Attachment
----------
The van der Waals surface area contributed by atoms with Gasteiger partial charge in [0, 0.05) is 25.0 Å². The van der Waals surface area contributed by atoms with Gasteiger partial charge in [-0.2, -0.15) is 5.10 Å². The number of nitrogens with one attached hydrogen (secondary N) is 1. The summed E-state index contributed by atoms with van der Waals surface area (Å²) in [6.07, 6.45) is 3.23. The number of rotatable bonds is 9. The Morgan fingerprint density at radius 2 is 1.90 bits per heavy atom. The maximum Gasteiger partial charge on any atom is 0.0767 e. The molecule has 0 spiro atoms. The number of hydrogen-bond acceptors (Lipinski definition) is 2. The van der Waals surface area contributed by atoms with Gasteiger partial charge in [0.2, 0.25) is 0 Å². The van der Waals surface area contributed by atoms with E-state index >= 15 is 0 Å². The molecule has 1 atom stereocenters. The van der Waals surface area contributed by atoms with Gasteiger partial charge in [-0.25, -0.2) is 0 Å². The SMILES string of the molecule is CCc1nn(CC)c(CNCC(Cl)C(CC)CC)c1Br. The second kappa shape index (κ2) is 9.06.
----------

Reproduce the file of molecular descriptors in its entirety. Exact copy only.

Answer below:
The van der Waals surface area contributed by atoms with Gasteiger partial charge in [0, 0.05) is 25.0 Å². The van der Waals surface area contributed by atoms with Gasteiger partial charge in [-0.2, -0.15) is 5.10 Å². The number of nitrogens with one attached hydrogen (secondary N) is 1. The summed E-state index contributed by atoms with van der Waals surface area (Å²) in [6.07, 6.45) is 3.23. The number of rotatable bonds is 9. The Morgan fingerprint density at radius 2 is 1.90 bits per heavy atom. The maximum Gasteiger partial charge on any atom is 0.0767 e. The molecule has 0 spiro atoms. The number of hydrogen-bond acceptors (Lipinski definition) is 2. The van der Waals surface area contributed by atoms with Gasteiger partial charge in [0.2, 0.25) is 0 Å². The van der Waals surface area contributed by atoms with E-state index >= 15 is 0 Å². The molecule has 1 atom stereocenters. The van der Waals surface area contributed by atoms with Gasteiger partial charge in [-0.25, -0.2) is 0 Å². The SMILES string of the molecule is CCc1nn(CC)c(CNCC(Cl)C(CC)CC)c1Br. The second kappa shape index (κ2) is 9.06.